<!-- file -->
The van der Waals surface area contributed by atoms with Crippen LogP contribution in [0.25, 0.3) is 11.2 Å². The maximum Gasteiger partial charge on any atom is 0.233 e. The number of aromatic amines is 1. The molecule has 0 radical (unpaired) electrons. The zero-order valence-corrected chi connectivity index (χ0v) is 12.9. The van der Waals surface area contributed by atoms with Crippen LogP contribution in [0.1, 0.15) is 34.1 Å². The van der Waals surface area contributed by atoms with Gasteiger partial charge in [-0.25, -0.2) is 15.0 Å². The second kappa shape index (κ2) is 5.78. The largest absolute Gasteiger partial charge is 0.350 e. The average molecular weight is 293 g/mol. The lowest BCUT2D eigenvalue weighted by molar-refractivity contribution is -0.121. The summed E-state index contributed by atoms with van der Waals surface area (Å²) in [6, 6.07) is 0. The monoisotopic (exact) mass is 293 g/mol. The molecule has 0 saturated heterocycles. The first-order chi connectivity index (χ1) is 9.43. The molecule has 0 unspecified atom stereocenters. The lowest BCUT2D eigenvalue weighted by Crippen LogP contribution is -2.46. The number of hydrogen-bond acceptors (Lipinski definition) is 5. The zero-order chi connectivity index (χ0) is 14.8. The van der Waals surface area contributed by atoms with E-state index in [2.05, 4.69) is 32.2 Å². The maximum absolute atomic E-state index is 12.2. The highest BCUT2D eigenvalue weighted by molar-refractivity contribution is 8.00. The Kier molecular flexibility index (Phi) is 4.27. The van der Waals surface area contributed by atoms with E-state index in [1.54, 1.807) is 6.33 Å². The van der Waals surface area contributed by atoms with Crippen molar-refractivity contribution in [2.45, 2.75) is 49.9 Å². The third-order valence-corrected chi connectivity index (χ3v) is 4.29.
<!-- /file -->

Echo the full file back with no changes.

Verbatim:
The van der Waals surface area contributed by atoms with Crippen LogP contribution in [0.25, 0.3) is 11.2 Å². The maximum Gasteiger partial charge on any atom is 0.233 e. The number of aromatic amines is 1. The molecule has 0 radical (unpaired) electrons. The zero-order valence-corrected chi connectivity index (χ0v) is 12.9. The van der Waals surface area contributed by atoms with Crippen LogP contribution in [0.1, 0.15) is 34.1 Å². The van der Waals surface area contributed by atoms with Gasteiger partial charge in [-0.25, -0.2) is 15.0 Å². The second kappa shape index (κ2) is 5.78. The largest absolute Gasteiger partial charge is 0.350 e. The average molecular weight is 293 g/mol. The lowest BCUT2D eigenvalue weighted by molar-refractivity contribution is -0.121. The summed E-state index contributed by atoms with van der Waals surface area (Å²) in [6, 6.07) is 0. The monoisotopic (exact) mass is 293 g/mol. The molecule has 0 saturated heterocycles. The first-order chi connectivity index (χ1) is 9.43. The molecule has 0 unspecified atom stereocenters. The lowest BCUT2D eigenvalue weighted by Crippen LogP contribution is -2.46. The number of hydrogen-bond acceptors (Lipinski definition) is 5. The zero-order chi connectivity index (χ0) is 14.8. The van der Waals surface area contributed by atoms with E-state index in [2.05, 4.69) is 32.2 Å². The maximum absolute atomic E-state index is 12.2. The highest BCUT2D eigenvalue weighted by molar-refractivity contribution is 8.00. The Kier molecular flexibility index (Phi) is 4.27. The van der Waals surface area contributed by atoms with E-state index in [1.54, 1.807) is 6.33 Å². The van der Waals surface area contributed by atoms with Crippen molar-refractivity contribution in [2.45, 2.75) is 49.9 Å². The third-order valence-corrected chi connectivity index (χ3v) is 4.29.